Your dry lot sounds like it should be OK. For steady summer grazing you will need at least 3 well managed acres for 2 horses. This means with adequate rainfall and a long enough growing season, you should not have to feed hay from about the end of May until around mid-October. If you harrow, rotate and manage weeds, three acres will give you sustainable grazing. Count on buying and feeding hay for 7-8 months a year.
With 1 1/2 acres, expect half that amount of grazing time and to buy more hay. Managing a smaller space is trickier. If you have a dry lot and hay to feed, you can graze until the grass gets down to about 4" in length and then put the horses on the dry lot and switch to hay. This periodic change in feed could be hard on their systems though. You will also need to take them off the grazing area when it rains as their hooves can do as much damage to the grasses as overgrazing can. As an alternative, you could restrict grazing turnout to a few hours every day, and offer one meal of hay every evening or morning in the dry lot. Some horses won't touch the hay if the is grass available.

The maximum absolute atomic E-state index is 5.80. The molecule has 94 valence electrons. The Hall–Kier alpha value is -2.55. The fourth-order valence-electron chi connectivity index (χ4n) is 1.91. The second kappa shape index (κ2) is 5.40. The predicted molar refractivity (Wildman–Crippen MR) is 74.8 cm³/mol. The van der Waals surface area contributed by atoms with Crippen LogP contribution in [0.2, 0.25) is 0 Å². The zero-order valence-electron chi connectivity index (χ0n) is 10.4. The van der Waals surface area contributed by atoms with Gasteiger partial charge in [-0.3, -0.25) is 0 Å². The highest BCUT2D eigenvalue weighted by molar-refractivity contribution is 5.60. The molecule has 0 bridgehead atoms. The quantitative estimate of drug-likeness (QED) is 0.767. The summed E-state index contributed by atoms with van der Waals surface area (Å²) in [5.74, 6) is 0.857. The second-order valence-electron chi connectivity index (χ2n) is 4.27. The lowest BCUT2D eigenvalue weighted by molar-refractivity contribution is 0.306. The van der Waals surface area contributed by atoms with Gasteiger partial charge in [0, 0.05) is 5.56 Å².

As long as the ditches are clean, and there aren't any municipal rules against it, you could graze them a bit. I would only do it when I can supervise the horses. Do make sure the ditches are not sprayed for weeds and that there is no garbage. You will find the grass doesn't last very long, but it may give you a few hours of grazing once a week or so. Again, follow the 4" rule.